He was responding to a claim which circulated, along with criticism over alleged misspending, on social media that caviar was served on the flight.
According to images and information posted on a Facebook page calling itself CSI LA, the first meal served on the charter flight from Bangkok to Honolulu was a snack that included caviar and Italian smoked ham. The photo, described as being taken from the in-flight menu, has not been verified.
Gen Prawit said he only ate rice and noodles on the flight.
In response to calls for him to disclose the names of 38 delegates travelling to Hawaii on the same trip, Gen Prawit told reporters to ask Maj Gen Khongcheep Tantrawanich, spokesman of the Defence Ministry.
Gen Prawit also dismissed rumours that some of his close associates who were not involved in the Hawaii meeting also joined the trip, saying all delegates on the trip were involved in the meeting. Every delegate worked for him while on the trip.
A reporter also joined the trip because he was there to cover the event, he said.
Criticism flared after the cost of the flight was posted on the Secretariat of the Prime Minister’s website, which included B600,000 for in-flight food and drinks.
Gen Prawit said on Monday the flight’s information was made public as taxpayers' money funded the trip.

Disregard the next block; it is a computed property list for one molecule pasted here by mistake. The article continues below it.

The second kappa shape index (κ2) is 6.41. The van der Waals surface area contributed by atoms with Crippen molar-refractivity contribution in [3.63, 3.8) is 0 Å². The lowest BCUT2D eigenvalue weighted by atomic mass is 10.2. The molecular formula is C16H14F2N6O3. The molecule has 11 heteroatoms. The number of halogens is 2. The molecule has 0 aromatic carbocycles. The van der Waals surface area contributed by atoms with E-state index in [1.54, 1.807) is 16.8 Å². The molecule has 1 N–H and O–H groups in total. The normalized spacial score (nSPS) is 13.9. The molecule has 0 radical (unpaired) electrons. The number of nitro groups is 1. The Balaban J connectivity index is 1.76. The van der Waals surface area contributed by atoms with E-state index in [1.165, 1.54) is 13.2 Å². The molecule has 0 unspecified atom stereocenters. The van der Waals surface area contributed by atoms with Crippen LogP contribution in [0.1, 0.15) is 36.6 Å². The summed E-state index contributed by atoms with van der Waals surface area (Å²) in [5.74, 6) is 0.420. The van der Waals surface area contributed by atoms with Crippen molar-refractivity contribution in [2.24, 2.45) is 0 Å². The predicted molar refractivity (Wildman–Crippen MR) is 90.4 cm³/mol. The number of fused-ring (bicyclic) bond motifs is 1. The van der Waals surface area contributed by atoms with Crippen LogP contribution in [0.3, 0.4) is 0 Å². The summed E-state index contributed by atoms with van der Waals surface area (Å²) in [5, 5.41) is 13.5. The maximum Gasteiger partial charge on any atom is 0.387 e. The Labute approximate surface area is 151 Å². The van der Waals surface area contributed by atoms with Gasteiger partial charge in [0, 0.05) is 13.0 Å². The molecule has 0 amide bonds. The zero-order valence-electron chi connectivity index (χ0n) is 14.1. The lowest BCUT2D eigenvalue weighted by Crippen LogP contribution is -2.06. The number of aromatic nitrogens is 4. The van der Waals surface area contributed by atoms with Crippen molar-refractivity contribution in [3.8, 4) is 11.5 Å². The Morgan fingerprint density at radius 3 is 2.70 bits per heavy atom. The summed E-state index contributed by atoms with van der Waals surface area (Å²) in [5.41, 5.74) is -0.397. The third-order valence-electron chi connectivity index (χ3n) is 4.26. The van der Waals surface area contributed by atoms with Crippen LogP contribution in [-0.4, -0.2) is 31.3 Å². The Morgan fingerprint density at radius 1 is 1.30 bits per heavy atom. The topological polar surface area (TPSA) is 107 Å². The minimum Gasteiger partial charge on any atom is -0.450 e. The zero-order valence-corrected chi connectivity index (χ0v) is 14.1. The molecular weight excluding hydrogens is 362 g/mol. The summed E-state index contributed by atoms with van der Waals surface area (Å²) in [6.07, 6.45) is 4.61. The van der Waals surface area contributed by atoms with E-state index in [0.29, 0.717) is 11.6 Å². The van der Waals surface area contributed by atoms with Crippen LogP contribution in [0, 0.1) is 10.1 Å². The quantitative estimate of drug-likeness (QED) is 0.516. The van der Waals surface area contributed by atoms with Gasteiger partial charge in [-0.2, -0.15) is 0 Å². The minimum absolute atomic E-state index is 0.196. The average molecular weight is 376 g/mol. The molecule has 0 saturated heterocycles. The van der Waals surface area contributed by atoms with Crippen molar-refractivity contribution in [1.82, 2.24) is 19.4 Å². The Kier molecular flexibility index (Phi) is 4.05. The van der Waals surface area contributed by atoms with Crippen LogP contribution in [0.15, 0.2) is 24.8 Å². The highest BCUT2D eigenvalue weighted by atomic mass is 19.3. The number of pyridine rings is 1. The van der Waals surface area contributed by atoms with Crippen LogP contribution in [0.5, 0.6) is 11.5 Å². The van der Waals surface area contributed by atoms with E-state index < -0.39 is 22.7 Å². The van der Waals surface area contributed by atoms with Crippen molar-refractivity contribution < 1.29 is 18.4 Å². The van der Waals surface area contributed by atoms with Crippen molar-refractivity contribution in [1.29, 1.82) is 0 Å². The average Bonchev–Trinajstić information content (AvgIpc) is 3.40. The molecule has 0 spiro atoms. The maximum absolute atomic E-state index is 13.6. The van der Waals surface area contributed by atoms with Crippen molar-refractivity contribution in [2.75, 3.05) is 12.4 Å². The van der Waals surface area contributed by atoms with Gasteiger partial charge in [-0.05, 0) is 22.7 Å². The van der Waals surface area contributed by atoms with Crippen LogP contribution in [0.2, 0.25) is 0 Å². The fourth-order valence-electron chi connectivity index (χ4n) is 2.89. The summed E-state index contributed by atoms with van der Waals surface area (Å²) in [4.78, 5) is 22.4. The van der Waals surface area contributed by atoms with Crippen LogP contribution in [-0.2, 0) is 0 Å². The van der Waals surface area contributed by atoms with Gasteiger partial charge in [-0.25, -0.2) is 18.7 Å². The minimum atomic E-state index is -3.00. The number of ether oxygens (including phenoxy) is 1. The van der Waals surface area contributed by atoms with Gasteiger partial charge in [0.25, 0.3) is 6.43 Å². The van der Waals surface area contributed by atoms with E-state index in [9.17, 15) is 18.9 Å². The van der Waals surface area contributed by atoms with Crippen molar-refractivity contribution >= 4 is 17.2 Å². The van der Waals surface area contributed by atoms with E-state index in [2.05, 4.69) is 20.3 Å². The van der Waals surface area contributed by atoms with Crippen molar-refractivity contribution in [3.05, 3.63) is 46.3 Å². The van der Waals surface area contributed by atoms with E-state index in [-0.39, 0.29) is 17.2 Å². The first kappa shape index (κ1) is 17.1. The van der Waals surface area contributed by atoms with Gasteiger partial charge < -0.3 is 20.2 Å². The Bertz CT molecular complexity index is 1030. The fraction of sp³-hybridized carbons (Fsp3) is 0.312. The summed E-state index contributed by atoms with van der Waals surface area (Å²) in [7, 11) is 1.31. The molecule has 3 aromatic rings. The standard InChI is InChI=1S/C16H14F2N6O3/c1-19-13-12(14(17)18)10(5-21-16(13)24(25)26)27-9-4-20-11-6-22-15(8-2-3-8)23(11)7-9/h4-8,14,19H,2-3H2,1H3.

Pheu Thai Party’s acting deputy spokesman Anusorn Iamsa-ard, meanwhile, said Thais were wondering about the identities of the 38 delegates on the trip and whether they were all really needed.
He urged Gen Prawit to disclose their names and details.
This was clearly proof of double standards in the government’s anti-corruption policy, said Mr Anusorn. The government was keen to stamp out improper conduct elsewhere but turned a blind eye to its own apparent misdeeds.
If this government were elected, it would have faced a censure debate as a result of the charter flight matter, he added.
Even though it was a military regime, the government had to be ready for checks, he said, adding it was not right for those who had seized power with military force to think they could do whatever they wished when in power.
THAI, meanwhile reiterated a statement made on Monday by Executive Vice-President Usanee Sangsingkeo that the reported charter fee of B20.95 million was only a median price set in compliance with regulations, but the actual fee to be collected could be lower.
THAI president Charamporn Jotikasthira said the same in remarks posted on THAI’s Facebook page Tuesday.
Mr Charamporn also provided assurances the charter flight’s costs were reasonable.
Prime Minister Prayut Chan-o-cha insisted on Monday he would not order a probe into the matter, saying the delegation went on the trip to Hawaii for a function and not a leisure visit.
He added there was no direct flight operating to Honolulu so the plane had to be chartered.
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